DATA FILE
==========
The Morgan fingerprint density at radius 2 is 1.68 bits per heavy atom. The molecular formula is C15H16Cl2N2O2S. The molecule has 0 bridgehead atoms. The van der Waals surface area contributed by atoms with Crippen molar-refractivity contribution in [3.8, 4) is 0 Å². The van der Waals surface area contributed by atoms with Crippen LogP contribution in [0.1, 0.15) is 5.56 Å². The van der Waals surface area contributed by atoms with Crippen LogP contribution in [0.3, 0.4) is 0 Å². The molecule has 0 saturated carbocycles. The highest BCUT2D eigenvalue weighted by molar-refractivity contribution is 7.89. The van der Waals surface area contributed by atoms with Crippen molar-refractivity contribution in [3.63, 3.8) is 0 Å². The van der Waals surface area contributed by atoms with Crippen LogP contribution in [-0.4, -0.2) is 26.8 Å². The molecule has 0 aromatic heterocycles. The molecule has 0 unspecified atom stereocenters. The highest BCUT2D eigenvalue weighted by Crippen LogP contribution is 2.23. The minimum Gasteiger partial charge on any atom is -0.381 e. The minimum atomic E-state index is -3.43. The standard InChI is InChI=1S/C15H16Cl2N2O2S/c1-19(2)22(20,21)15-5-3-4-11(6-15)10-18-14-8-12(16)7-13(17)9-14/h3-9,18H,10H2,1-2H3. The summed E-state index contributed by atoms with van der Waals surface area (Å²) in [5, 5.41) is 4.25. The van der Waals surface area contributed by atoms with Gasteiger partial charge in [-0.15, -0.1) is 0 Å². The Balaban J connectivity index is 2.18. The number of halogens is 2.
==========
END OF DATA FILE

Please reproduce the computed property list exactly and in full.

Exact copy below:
The Morgan fingerprint density at radius 2 is 1.68 bits per heavy atom. The molecular formula is C15H16Cl2N2O2S. The molecule has 0 bridgehead atoms. The van der Waals surface area contributed by atoms with Crippen molar-refractivity contribution in [3.8, 4) is 0 Å². The van der Waals surface area contributed by atoms with Crippen LogP contribution in [0.1, 0.15) is 5.56 Å². The van der Waals surface area contributed by atoms with Crippen LogP contribution in [0.3, 0.4) is 0 Å². The molecule has 0 saturated carbocycles. The highest BCUT2D eigenvalue weighted by molar-refractivity contribution is 7.89. The van der Waals surface area contributed by atoms with Crippen molar-refractivity contribution in [3.63, 3.8) is 0 Å². The van der Waals surface area contributed by atoms with Crippen LogP contribution in [-0.4, -0.2) is 26.8 Å². The molecule has 0 aromatic heterocycles. The molecule has 0 unspecified atom stereocenters. The highest BCUT2D eigenvalue weighted by Crippen LogP contribution is 2.23. The minimum Gasteiger partial charge on any atom is -0.381 e. The minimum atomic E-state index is -3.43. The standard InChI is InChI=1S/C15H16Cl2N2O2S/c1-19(2)22(20,21)15-5-3-4-11(6-15)10-18-14-8-12(16)7-13(17)9-14/h3-9,18H,10H2,1-2H3. The summed E-state index contributed by atoms with van der Waals surface area (Å²) in [5, 5.41) is 4.25. The van der Waals surface area contributed by atoms with Gasteiger partial charge in [-0.15, -0.1) is 0 Å². The Balaban J connectivity index is 2.18. The number of halogens is 2.